- A named group of query constraints, to allow re-use of logic across queries.
- The set of possible attributes that can be associated with entities. Any entity can have any attribute.
- schema attribute
- a built-in attribute used to define schema,
e.g. all attributes are named by
- Indexes store datoms as a tree of segments, where the leaf nodes contain a few thousand datoms each.
- storage service
- Subsystem responsible for persistence. Datomic Cloud uses DynamoDB as its storage service.
- Data structure that can be resolved to a point in time in a database. Can be a database t, a tx, or a date.
- A point in time in a database. Every transaction is assigned a numeric t value greater than any previous t in the database, and all processes see a consistent <acid-consistency> succession of ts.
- An entity representing a transaction. Every datom in a Datomic database includes the tx that created it, allowing recovery of the entire history of the database. Transactions are automatically associated with wall-clock time, but are otherwise ordinary entities. In particular, application code can make additional assertions about transactions.
- An atomic unit of work in a database. All Datomic writes are transactional, fully serialized, and ACID (Atomic, Consistent, Isolated, and Durable).
- transaction function
- a function that runs inside a transaction, taking the current database value plus user arguments and expanding into data to be added by the transaction.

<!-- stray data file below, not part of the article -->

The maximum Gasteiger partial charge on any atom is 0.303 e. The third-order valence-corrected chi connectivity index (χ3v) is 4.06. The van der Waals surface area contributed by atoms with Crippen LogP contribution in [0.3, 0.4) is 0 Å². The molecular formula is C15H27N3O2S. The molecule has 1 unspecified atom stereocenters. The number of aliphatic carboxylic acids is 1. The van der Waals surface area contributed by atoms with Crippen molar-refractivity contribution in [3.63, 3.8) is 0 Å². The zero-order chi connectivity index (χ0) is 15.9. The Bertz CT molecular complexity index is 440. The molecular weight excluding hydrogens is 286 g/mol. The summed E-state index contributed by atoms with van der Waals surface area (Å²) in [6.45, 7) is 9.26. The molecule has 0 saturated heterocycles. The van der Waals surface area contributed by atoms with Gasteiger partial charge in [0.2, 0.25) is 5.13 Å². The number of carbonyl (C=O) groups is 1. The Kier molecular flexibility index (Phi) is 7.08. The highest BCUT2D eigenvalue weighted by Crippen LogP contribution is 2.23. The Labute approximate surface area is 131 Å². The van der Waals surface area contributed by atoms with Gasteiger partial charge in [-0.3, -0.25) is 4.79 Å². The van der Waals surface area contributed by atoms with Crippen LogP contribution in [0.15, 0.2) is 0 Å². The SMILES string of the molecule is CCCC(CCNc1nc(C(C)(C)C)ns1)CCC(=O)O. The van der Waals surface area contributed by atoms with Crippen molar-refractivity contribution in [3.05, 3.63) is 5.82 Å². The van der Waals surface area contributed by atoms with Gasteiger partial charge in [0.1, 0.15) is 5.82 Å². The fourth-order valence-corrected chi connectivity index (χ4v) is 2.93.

- transaction log
- an accumulate-only log of all transactions, stored in DynamoDB.
- An ordered list of elements. Datomic queries return sets of tuples.
- Attribute of an attribute. Each entity that has a
value for a
:db/uniqueattribute must have a different value.
:db/uniquehas two possible values
db.unique/value: attempts to assert a duplicate value will fail
db.unique/identity: attempts to assert a duplicate identity will upsert
- Either insert or update an entity, depending on whether
the entity already exists. Upsert is implicit in Datomic whenever
you make an assertion about an attribute whose unique value is
db.unique/identity. Upsert makes it simple to create transactions of the form "Set the first name of the person with SSN 123-45-6789 to "Jon".
- An SSD-backed cache of segments provide by Primary Compute Nodes. Valcache is similar in performance to memcached but durable and capacious.
- Something that does not change, e.g.
John, or =#inst "2012-02-29"=. A datom relates an entity to a value through an attribute.
- value type
- Attribute of an attribute that specifies the data
structure that can be stored in the attribute. The value type
determines how a value is
- sorted for indexing
- represented in a programming language type